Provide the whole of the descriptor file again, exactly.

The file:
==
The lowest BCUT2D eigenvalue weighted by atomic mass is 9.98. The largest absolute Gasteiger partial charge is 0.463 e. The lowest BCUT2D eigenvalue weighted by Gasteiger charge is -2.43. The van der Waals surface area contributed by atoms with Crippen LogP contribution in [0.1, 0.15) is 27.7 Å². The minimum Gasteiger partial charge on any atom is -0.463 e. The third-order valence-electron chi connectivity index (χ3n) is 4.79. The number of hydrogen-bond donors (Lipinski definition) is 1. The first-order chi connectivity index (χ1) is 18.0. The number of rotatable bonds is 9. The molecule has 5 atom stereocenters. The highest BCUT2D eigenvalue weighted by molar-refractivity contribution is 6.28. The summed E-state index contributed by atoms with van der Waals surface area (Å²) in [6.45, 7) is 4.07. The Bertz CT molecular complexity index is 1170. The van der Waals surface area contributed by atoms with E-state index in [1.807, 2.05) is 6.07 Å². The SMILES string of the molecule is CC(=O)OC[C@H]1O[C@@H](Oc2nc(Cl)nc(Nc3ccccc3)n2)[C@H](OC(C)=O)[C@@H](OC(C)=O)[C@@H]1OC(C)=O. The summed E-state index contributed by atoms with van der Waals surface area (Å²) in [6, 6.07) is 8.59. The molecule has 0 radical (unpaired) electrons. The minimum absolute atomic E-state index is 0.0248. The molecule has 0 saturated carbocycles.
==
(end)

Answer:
The lowest BCUT2D eigenvalue weighted by atomic mass is 9.98. The largest absolute Gasteiger partial charge is 0.463 e. The lowest BCUT2D eigenvalue weighted by Gasteiger charge is -2.43. The van der Waals surface area contributed by atoms with Crippen LogP contribution in [0.1, 0.15) is 27.7 Å². The minimum Gasteiger partial charge on any atom is -0.463 e. The third-order valence-electron chi connectivity index (χ3n) is 4.79. The number of hydrogen-bond donors (Lipinski definition) is 1. The first-order chi connectivity index (χ1) is 18.0. The number of rotatable bonds is 9. The molecule has 5 atom stereocenters. The highest BCUT2D eigenvalue weighted by molar-refractivity contribution is 6.28. The summed E-state index contributed by atoms with van der Waals surface area (Å²) in [6.45, 7) is 4.07. The Bertz CT molecular complexity index is 1170. The van der Waals surface area contributed by atoms with E-state index in [1.807, 2.05) is 6.07 Å². The SMILES string of the molecule is CC(=O)OC[C@H]1O[C@@H](Oc2nc(Cl)nc(Nc3ccccc3)n2)[C@H](OC(C)=O)[C@@H](OC(C)=O)[C@@H]1OC(C)=O. The summed E-state index contributed by atoms with van der Waals surface area (Å²) in [6, 6.07) is 8.59. The molecule has 0 radical (unpaired) electrons. The minimum absolute atomic E-state index is 0.0248. The molecule has 0 saturated carbocycles.